The History Safe toolkit: an oral history resource

The History Safe toolkit: an oral history resource

The seven tools in this oral history toolkit are based on the ‘PARCS Grows Everybody’: History and Legacy of the Portsmouth Abuse and Rape Counselling Service, 1981—2021’ oral history project.



Chapter 1


There’s lot of talk in the sector about ‘safe spaces’...I don’t think anything is ‘safe’ unless you feel safe in it, whoever you are. You can call something safe for someone, it doesn’t make it safe.

The seven tools in this toolkit are based on the ‘PARCS Grows Everybody’: History and Legacy of the Portsmouth Abuse and Rape Counselling Service,1981-2021’ oral history project.

This was a two-year project supported by the National Lottery Heritage Fund, led by a partnership between the Tavistock Institute of Human Relations (TIHR), former PARCS staff, volunteers, trustees and board members, a Young Feminist Collective, and the Portsmouth History Centre and Archives. The oral history collection created by this project is archived at the Portsmouth History Centre.

Oral history records the voices of the often marginalised and unheard.  Survivors of sexual and domestic abuse, and those who support them, are often rendered invisible in wider culture. Not least because they illuminate the persistently high levels of inter-personal violence and abuse committed daily in this country, and throughout the world.

We have two images you’ll see appear at various times:  an elephant, and a dandelion.

The elephant is a reminder of the ‘elephant in the room’ that is the high levels of rape and sexual abuse in our culture.  The dandelion is a reminder of the hope, courage and resilience of all those who work in healing and ending this violence in our culture.  The elephant and the dandelion are a reminder throughout our toolkit to not lose sight of survivors or front line workers and volunteers in your sector.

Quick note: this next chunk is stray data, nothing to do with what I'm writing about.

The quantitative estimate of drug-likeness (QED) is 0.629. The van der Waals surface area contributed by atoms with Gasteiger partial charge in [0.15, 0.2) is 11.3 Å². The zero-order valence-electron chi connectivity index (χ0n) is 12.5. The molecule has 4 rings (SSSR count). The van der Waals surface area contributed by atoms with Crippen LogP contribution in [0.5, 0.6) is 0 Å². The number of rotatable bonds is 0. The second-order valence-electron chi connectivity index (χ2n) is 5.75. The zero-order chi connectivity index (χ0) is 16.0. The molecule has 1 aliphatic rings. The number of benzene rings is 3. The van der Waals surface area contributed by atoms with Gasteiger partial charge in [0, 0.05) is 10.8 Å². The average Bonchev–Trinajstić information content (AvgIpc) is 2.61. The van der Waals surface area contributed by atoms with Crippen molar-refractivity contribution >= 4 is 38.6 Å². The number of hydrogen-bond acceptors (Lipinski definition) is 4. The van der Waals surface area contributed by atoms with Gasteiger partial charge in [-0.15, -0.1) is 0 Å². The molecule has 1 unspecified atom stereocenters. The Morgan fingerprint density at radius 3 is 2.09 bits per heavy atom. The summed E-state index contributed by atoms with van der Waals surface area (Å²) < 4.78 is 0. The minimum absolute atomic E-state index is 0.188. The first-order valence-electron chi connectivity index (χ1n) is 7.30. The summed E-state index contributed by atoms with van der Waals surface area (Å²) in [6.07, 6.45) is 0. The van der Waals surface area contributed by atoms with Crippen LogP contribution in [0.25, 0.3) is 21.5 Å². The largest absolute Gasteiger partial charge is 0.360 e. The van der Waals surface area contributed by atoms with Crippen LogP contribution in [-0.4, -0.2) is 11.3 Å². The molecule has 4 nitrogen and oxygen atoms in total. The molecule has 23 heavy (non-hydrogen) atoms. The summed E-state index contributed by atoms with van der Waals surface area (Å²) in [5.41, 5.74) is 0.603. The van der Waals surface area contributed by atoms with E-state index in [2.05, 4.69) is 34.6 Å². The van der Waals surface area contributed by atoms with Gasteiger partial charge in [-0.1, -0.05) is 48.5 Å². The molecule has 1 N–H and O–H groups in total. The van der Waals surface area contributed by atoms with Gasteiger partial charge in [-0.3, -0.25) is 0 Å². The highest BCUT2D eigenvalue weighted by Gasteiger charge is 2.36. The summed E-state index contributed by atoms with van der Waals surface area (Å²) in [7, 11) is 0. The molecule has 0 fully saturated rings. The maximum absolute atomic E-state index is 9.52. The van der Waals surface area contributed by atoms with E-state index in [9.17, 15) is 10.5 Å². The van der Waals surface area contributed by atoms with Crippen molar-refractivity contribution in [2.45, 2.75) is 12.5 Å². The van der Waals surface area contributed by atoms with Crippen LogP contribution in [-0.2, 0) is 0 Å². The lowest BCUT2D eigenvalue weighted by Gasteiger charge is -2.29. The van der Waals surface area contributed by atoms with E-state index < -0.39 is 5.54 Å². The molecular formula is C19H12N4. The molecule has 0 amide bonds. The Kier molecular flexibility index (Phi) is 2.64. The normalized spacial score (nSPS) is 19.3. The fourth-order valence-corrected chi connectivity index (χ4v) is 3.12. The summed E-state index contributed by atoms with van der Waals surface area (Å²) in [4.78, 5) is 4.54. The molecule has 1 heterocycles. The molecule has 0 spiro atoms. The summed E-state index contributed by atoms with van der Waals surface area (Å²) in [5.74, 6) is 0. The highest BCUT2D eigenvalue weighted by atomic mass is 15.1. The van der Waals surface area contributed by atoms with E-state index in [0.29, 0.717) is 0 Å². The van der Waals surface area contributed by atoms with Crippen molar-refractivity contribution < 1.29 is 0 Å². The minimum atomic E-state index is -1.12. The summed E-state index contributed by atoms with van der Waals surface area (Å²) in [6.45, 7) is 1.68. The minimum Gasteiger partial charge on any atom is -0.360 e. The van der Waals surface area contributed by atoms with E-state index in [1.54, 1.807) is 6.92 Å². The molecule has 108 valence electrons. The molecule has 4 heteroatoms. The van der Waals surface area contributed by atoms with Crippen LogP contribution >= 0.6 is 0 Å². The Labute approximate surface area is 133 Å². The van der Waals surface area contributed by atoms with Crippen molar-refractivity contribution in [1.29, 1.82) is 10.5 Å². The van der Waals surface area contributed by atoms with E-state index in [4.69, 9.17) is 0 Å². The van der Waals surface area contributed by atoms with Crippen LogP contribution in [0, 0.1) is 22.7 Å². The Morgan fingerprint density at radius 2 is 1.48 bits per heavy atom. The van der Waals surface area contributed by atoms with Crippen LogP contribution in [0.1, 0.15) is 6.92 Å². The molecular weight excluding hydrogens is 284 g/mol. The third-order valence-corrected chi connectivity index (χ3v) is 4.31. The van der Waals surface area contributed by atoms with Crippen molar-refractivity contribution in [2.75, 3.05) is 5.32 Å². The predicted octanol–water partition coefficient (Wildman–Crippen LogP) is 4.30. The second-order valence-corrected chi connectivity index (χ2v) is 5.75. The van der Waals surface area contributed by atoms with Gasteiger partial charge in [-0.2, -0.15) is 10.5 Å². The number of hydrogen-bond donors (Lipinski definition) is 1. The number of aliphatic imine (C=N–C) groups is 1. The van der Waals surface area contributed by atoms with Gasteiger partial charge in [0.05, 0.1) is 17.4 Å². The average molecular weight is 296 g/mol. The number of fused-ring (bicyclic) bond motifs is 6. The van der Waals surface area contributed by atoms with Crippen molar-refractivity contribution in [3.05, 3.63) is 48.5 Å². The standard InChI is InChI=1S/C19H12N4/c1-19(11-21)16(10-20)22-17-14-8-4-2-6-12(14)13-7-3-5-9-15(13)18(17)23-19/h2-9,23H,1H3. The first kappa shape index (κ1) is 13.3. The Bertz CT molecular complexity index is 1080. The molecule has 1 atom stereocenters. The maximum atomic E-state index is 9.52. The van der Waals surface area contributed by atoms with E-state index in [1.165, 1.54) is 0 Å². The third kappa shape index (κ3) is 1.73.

The PARCS oral history project’s intention was to be a ‘Dual purpose’ heritage project. Well, what does that mean?

Dual purpose

The dual purposes of the PARCS project were these:

The first was to record and create an oral history archive to be held in perpetuity at the Portsmouth History Centre.  This is for campaigners, students, researchers, practitioners, historians, and others from the local and wider community to listen and learn from the wealth of collective wisdom gained from decades establishing and running a front-line rape crisis service.  Our project also included various other outputs such as an exhibition, a ‘Collective Story’ booklet, and a short documentary , among other things.